Talk about a name to live up to. Not even really a name-just two numbers, eight and six. It's as if Toyota's legendary AE86, both the short-hand code name for the old-school's beloved rear-drive mid-'80s Toyota Corolla GT-S, and the resulting car's capabilities and ultimate popularity, was developed to live up to the potential of its name.
Take a look at the numbers. In Asian numerology, the number 8 is lucky, signifying wealth; lay an 8 on its side, and it becomes the symbol for infinity (not Infinity, the stereo maker, or Infiniti, the pimped-out Nissan line): think power, potential, possibilities. The number 6 also represents wealth, something you'll need if you want to build a Hachi this stout and capable-but it has an additional meaning: fluidity. Not a physical liquid, but rather it suggests adaptability and change. After all, 6 is the only number that can be another number (a 9) when flipped on its head. Six is malleable, adaptable, easily becoming something other than what it is. Its character can be molded, shaped or altered into whatever you want or require it to be. Together, 8 and 6, the possibilities become infinitely variable, as practical as your daily demands insist, as wild as any flight of fancy that can be inferred by the mind's eye.
Unwittingly or not, Lance Harano of Waipahu, Hawaii, has built a Hachi that has managed to split the difference: it maintains driver status with an eye on cleanliness, contains power beyond what a mere racy component list could suggest, and a bespoke style that isn't so fragile that it couldn't be repaired if need be. Practical, pretty and fast? Tell us more!
The voice of experience guided Lance on his latest in a garage full of Toyota projects; this wasn't his first Hachi. "My first was an '87 GT-S hatch, which I had in the early '90s. It wasn't really a build...it just had bolt-ons like TRD suspension and header, HKS street exhaust and SSR Bang Vec rims. Not a whole lot, but those parts are now considered old-school; it would be nice to have 'em on hand for hoarding purposes." Suffice it to say, Lance's first taste of an AE86 left him to contemplate how he'd want to alter the recipe next time he got the chance.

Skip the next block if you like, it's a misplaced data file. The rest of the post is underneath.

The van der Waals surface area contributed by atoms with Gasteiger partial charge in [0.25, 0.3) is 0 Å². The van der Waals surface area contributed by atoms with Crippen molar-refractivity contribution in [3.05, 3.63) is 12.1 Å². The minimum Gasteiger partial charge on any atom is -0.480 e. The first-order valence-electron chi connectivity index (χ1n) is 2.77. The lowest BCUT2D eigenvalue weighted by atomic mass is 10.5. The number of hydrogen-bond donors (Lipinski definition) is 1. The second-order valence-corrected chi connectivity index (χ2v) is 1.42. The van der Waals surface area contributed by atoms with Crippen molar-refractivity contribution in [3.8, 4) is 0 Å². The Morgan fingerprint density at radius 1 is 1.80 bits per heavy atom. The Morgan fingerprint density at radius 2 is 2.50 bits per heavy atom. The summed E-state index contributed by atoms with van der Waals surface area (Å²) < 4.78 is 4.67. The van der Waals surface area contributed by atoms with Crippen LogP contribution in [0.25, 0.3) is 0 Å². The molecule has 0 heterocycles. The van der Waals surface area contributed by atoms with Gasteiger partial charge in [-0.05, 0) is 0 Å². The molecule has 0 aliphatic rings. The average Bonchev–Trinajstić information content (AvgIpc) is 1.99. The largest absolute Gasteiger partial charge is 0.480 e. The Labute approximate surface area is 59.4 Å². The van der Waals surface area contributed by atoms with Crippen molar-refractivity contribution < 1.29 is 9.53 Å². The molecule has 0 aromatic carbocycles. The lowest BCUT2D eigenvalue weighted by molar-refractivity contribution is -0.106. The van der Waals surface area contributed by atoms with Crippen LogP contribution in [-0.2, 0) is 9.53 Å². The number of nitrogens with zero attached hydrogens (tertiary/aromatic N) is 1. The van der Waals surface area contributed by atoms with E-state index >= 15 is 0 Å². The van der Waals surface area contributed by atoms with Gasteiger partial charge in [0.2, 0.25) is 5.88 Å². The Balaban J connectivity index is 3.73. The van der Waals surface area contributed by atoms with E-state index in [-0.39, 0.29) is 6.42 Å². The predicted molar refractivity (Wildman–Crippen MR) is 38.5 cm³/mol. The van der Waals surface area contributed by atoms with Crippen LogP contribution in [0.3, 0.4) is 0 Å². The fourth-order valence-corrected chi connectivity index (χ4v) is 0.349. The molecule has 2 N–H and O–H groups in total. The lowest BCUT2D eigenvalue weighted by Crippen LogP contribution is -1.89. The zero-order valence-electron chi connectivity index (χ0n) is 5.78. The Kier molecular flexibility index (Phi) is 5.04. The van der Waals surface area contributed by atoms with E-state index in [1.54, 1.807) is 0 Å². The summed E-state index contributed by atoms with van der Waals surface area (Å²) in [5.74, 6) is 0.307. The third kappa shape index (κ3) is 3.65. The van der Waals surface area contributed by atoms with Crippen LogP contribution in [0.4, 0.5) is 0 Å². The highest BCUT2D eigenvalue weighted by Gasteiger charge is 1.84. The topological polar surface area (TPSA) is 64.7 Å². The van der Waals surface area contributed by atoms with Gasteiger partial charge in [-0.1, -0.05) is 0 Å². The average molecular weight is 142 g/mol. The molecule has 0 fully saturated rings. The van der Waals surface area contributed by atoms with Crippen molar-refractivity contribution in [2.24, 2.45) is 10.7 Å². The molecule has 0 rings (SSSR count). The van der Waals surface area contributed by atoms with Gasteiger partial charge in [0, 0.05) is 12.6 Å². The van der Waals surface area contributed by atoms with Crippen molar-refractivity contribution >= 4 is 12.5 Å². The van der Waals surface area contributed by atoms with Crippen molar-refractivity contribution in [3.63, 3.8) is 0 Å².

After an opportunity to purchase this very car was pulled out from under him in the late 1990s, it came up for sale again in 2001: "It was a bone-stock '86 GT-S with 60,000 miles and minimal rust. I did the basic bolt-on mods: suspension, rims, exhaust. Then in 2003, an unfortunate accident mashed in the nose and the driver's-side rear corner."
A quickie repair job straightened the steel and made it presentable once again, but the more Lance drove his Hachi around the island, the more he understood that opportunity was knocking, that this was his chance to make what he really wanted out of his dinged-up Hachi. Within six months, it was back off the road, completely blown apart and down to a bare shell. Once a spot of rust repair on the cowl was knocked out (best to kill it before it spreads, giving the salty Hawaiian air a chance to breed), Lance chose each component with deliberation. His approach is clean, taking the approach that, while what you see is fairly wild and highly individual, the flash belies some serious grunt that you wouldn't think would come from a car so clean. It makes the result all the more spectacular; you wouldn't expect a car this pretty to get out of its own way, and yet as much as the eye candy promises, the rest of the car (over) delivers.